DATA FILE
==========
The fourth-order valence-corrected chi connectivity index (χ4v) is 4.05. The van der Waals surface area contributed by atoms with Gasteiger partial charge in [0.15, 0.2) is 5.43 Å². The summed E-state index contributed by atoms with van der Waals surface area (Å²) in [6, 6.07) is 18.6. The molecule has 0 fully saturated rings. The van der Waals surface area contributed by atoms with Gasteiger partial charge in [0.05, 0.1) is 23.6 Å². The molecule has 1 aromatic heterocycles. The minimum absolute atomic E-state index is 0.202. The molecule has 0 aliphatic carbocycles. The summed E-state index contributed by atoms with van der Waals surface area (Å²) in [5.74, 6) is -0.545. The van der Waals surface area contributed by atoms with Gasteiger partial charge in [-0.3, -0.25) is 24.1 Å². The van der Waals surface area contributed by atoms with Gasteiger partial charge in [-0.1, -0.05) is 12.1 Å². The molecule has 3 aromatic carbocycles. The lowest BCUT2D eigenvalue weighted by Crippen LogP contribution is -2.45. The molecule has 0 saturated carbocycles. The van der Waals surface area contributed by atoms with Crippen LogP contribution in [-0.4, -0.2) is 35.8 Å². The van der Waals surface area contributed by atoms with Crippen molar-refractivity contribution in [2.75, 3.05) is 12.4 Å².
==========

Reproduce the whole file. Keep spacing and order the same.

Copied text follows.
The fourth-order valence-corrected chi connectivity index (χ4v) is 4.05. The van der Waals surface area contributed by atoms with Gasteiger partial charge in [0.15, 0.2) is 5.43 Å². The summed E-state index contributed by atoms with van der Waals surface area (Å²) in [6, 6.07) is 18.6. The molecule has 0 fully saturated rings. The van der Waals surface area contributed by atoms with Gasteiger partial charge in [0.05, 0.1) is 23.6 Å². The molecule has 1 aromatic heterocycles. The minimum absolute atomic E-state index is 0.202. The molecule has 0 aliphatic carbocycles. The summed E-state index contributed by atoms with van der Waals surface area (Å²) in [5.74, 6) is -0.545. The van der Waals surface area contributed by atoms with Gasteiger partial charge in [-0.3, -0.25) is 24.1 Å². The van der Waals surface area contributed by atoms with Gasteiger partial charge in [-0.1, -0.05) is 12.1 Å². The molecule has 3 aromatic carbocycles. The lowest BCUT2D eigenvalue weighted by Crippen LogP contribution is -2.45. The molecule has 0 saturated carbocycles. The van der Waals surface area contributed by atoms with Crippen LogP contribution in [-0.4, -0.2) is 35.8 Å². The van der Waals surface area contributed by atoms with Crippen molar-refractivity contribution in [2.75, 3.05) is 12.4 Å².